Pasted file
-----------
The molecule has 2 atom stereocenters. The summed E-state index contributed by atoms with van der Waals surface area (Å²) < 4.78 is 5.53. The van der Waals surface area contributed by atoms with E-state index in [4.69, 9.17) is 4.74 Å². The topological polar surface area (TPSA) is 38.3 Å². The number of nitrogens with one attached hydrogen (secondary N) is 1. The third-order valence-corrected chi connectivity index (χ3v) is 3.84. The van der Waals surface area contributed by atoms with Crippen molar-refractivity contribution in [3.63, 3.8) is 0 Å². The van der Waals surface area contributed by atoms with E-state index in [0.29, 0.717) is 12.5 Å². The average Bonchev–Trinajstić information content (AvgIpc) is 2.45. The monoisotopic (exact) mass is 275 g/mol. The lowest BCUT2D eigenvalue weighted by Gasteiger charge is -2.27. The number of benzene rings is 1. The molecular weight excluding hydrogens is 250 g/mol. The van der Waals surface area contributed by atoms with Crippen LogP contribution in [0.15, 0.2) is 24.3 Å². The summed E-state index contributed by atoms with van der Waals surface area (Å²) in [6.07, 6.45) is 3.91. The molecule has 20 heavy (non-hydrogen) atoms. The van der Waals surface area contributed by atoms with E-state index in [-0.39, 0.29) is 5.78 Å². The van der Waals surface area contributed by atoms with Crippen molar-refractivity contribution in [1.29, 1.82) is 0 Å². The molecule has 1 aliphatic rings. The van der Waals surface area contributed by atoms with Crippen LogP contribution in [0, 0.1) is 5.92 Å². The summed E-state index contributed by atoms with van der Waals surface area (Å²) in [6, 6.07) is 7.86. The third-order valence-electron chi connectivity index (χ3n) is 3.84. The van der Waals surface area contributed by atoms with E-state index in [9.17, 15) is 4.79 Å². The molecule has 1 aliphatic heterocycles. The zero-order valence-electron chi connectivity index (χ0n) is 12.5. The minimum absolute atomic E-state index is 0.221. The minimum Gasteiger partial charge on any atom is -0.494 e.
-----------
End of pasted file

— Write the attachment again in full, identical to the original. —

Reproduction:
The molecule has 2 atom stereocenters. The summed E-state index contributed by atoms with van der Waals surface area (Å²) < 4.78 is 5.53. The van der Waals surface area contributed by atoms with E-state index in [4.69, 9.17) is 4.74 Å². The topological polar surface area (TPSA) is 38.3 Å². The number of nitrogens with one attached hydrogen (secondary N) is 1. The third-order valence-corrected chi connectivity index (χ3v) is 3.84. The van der Waals surface area contributed by atoms with Crippen molar-refractivity contribution in [3.63, 3.8) is 0 Å². The van der Waals surface area contributed by atoms with E-state index in [0.29, 0.717) is 12.5 Å². The average Bonchev–Trinajstić information content (AvgIpc) is 2.45. The monoisotopic (exact) mass is 275 g/mol. The lowest BCUT2D eigenvalue weighted by Gasteiger charge is -2.27. The number of benzene rings is 1. The molecular weight excluding hydrogens is 250 g/mol. The van der Waals surface area contributed by atoms with Crippen LogP contribution in [0.15, 0.2) is 24.3 Å². The summed E-state index contributed by atoms with van der Waals surface area (Å²) in [6.07, 6.45) is 3.91. The molecule has 20 heavy (non-hydrogen) atoms. The van der Waals surface area contributed by atoms with E-state index in [-0.39, 0.29) is 5.78 Å². The van der Waals surface area contributed by atoms with Crippen molar-refractivity contribution in [1.29, 1.82) is 0 Å². The molecule has 1 aliphatic rings. The van der Waals surface area contributed by atoms with Crippen LogP contribution in [0, 0.1) is 5.92 Å². The summed E-state index contributed by atoms with van der Waals surface area (Å²) in [6, 6.07) is 7.86. The third-order valence-electron chi connectivity index (χ3n) is 3.84. The van der Waals surface area contributed by atoms with E-state index in [9.17, 15) is 4.79 Å². The molecule has 1 aliphatic heterocycles. The zero-order valence-electron chi connectivity index (χ0n) is 12.5. The minimum absolute atomic E-state index is 0.221. The minimum Gasteiger partial charge on any atom is -0.494 e.